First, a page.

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To Beat China and Russia in Cyberspace, Change the Game

Updated: Feb 12

Adam Maruyama

Field CISO for Garrison Technology

OPINION — Recent U.S. threat assessments have made it clear that the defense industrial base (DIB), critical infrastructure providers, and other private entities that are part of the fabric of the US economy and daily life, now have a new role as targets of our near-peer competitors in cyberspace. To stop these capable adversaries, companies must shift their focus from detecting and responding to attacks toward a more preventative approach to keep those attacks from entering their networks in the first place.

The unclassified summary of the Department of Defense’s 2023 cybersecurity strategy makes the stakes of defensive cybersecurity stark with its assessment that in the event of conflict, China “likely intends to launch destructive cyber attacks against the U.S. Homeland in order to hinder military mobilization, sow chaos, and divert attention and resources.” This underscores the Director of National Intelligence’s 2023 Annual Threat Assessment, which named China as the most active threat to US networks and elaborated that “China’s cyber pursuits […] increase the threats of aggressive cyber operations against the US homeland.” Russia has also signaled an increased willingness to conduct a number of cyberattacks against allies of Ukraine. Efforts to detect and respond have been further complicated by “living off the land” tactics that make it difficult to remove attackers from the network once they gain a foothold, as well as vulnerabilities in common browsers like Chrome that make entry into the network easier.

The exponential increase in capability on the part of threat actors via generative AI and automation technologies presents a technical challenge that parallels the geopolitical threat. From using large language models (LLMs) and generative AI to more effectively fool users via phishing attacks to more technical attacks such as AI fuzzing and using generative AI to alter the signature, but not the function, of malicious code, AI is already acting as a force multiplier for malicious actors in the cyber domain.

Cybersecurity vendors have arrayed themselves against this threat by harnessing the power of generative AI to supercharge cybersecurity operations, particularly by improving the signature generation and behavioral detection for detecting malicious activity and optimizing response orchestration. The key risk inherent in this approach is that, by nature, it involves engaging attackers of increasing volume and velocity in a series of races to see who can harness AI for the most effectiveness and speed – a series in which the attackers only need to win a single race to do a significant amount of damage.

The current threat environment calls for a paradigm shift: instead of engaging adversaries in a seemingly endless series of skirmishes, cybersecurity leaders should invest in proactive and preventative technologies and architecture to dramatically reduce the number of opportunities that adversaries have to meaningfully engage the cyber defenses on their networks, while acknowledging the continued need for access to the information hosted on the Internet to maintain a competitive advantage for their business. A few examples of these technologies include:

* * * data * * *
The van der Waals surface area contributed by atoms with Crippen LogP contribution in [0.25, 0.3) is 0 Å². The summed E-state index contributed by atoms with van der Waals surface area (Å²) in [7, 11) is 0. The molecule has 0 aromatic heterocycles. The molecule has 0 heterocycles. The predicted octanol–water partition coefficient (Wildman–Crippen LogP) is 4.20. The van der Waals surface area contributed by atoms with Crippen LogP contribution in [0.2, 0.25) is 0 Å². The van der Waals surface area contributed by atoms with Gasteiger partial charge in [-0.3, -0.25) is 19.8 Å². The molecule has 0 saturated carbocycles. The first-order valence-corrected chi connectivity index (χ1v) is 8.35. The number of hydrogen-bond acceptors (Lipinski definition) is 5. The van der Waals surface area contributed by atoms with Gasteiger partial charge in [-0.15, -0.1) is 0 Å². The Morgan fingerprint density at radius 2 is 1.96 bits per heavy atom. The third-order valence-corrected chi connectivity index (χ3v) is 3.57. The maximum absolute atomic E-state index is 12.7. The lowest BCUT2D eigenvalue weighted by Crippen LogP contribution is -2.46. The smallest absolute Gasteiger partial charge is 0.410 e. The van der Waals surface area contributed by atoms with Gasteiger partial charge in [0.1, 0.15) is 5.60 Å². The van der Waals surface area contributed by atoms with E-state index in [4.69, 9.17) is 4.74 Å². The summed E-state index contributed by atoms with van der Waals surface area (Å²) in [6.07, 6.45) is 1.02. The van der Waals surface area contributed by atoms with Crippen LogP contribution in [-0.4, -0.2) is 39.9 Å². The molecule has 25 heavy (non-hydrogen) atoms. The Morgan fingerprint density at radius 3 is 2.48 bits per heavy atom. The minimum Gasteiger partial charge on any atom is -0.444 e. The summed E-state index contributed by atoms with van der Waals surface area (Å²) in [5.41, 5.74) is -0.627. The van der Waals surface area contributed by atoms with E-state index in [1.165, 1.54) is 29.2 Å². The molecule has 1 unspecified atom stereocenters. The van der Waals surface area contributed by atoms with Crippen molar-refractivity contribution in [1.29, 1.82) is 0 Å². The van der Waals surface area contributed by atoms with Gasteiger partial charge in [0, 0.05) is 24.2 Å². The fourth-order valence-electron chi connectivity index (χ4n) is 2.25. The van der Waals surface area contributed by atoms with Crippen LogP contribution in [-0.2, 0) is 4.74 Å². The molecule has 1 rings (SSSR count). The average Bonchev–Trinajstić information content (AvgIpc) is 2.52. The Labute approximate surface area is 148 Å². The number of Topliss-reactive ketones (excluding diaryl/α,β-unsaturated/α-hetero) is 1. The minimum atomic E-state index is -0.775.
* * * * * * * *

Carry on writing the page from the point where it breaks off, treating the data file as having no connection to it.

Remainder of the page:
• Remote Browser Isolation (RBI) to remove the risk posed by processing potentially malicious web code on user endpoints within the trusted network. As the name implies, properly designed RBI solutions instead isolate processing of web code outside the network perimeter and provide users with a safe, interactive stream of the information they are attempting to access.

  • Attack Surface Management (ASM) to right size and secure organizations’ externally facing web presence. Most companies today don’t have a complete, current, and accurate idea of the Internet-facing services running on their network. A properly implemented ASM program seeks to understand an organization’s Internet exposure, eliminate unnecessary services, and properly secure necessary services.

  • Allow Listing trusted sites and blocking all others via secure web gateways and proxies ensures that organizations treat unknown material as malicious by default and significantly lowers organizations’ reliance on network and endpoint detection and response mechanisms. The significant restrictions this approach places on users’ access to non-trusted websites may be alleviated by implementation of RBI or creating a segregated network for non-trusted Internet activity.

By rethinking cybersecurity programs with this type of technology in mind, leaders can alter the one part of the threat equation over which they have control: the number of opportunities presented to the attacker. In doing so, they will be able to concentrate the gains that generative AI brings to defenders on the parts of their network that absolutely require porous connections to the Internet rather than spending resources on assets that do not require the same level of access. Essentially – when cybersecurity adversaries only need to win one battle to win the war, defenders ought to pick their battles wisely.

The Cipher Brief is committed to publishing a range of perspectives on national security issues submitted by deeply experienced national security professionals. 

Opinions expressed are those of the author and do not represent the views or opinions of The Cipher Brief.

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Adam Maruyama is a cybersecurity and national security professional and the current Field CISO for Garrison Technology. He served more than 15 years in the Intelligence Community supporting cyber and counterterrorism operations, including numerous warzone tours and co-leading the drafting of the 2018 National Strategy for Counterterrorism.


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